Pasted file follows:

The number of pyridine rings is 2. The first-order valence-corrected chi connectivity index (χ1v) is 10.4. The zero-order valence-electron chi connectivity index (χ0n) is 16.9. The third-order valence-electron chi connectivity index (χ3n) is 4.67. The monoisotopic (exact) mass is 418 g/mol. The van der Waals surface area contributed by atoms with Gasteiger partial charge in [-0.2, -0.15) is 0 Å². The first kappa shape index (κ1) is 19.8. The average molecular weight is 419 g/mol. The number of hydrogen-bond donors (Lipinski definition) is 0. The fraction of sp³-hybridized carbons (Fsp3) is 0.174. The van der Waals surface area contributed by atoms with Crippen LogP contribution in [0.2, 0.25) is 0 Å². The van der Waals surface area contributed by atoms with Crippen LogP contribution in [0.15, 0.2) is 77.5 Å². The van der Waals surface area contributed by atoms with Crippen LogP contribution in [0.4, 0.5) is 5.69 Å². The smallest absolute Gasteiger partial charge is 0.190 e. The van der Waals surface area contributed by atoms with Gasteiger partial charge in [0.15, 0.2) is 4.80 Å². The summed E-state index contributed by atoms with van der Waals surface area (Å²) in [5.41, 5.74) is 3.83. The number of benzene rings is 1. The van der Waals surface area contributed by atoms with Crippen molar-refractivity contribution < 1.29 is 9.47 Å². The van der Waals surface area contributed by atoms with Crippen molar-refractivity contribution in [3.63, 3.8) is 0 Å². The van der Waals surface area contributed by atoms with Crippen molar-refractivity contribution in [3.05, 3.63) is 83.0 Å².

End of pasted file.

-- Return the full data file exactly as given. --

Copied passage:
The number of pyridine rings is 2. The first-order valence-corrected chi connectivity index (χ1v) is 10.4. The zero-order valence-electron chi connectivity index (χ0n) is 16.9. The third-order valence-electron chi connectivity index (χ3n) is 4.67. The monoisotopic (exact) mass is 418 g/mol. The van der Waals surface area contributed by atoms with Gasteiger partial charge in [-0.2, -0.15) is 0 Å². The first kappa shape index (κ1) is 19.8. The average molecular weight is 419 g/mol. The number of hydrogen-bond donors (Lipinski definition) is 0. The fraction of sp³-hybridized carbons (Fsp3) is 0.174. The van der Waals surface area contributed by atoms with Crippen LogP contribution in [0.2, 0.25) is 0 Å². The van der Waals surface area contributed by atoms with Crippen LogP contribution in [0.15, 0.2) is 77.5 Å². The van der Waals surface area contributed by atoms with Crippen LogP contribution in [0.4, 0.5) is 5.69 Å². The smallest absolute Gasteiger partial charge is 0.190 e. The van der Waals surface area contributed by atoms with Gasteiger partial charge in [0.15, 0.2) is 4.80 Å². The summed E-state index contributed by atoms with van der Waals surface area (Å²) in [5.41, 5.74) is 3.83. The number of benzene rings is 1. The van der Waals surface area contributed by atoms with Crippen molar-refractivity contribution < 1.29 is 9.47 Å². The van der Waals surface area contributed by atoms with Crippen molar-refractivity contribution in [3.63, 3.8) is 0 Å². The van der Waals surface area contributed by atoms with Crippen molar-refractivity contribution in [3.05, 3.63) is 83.0 Å².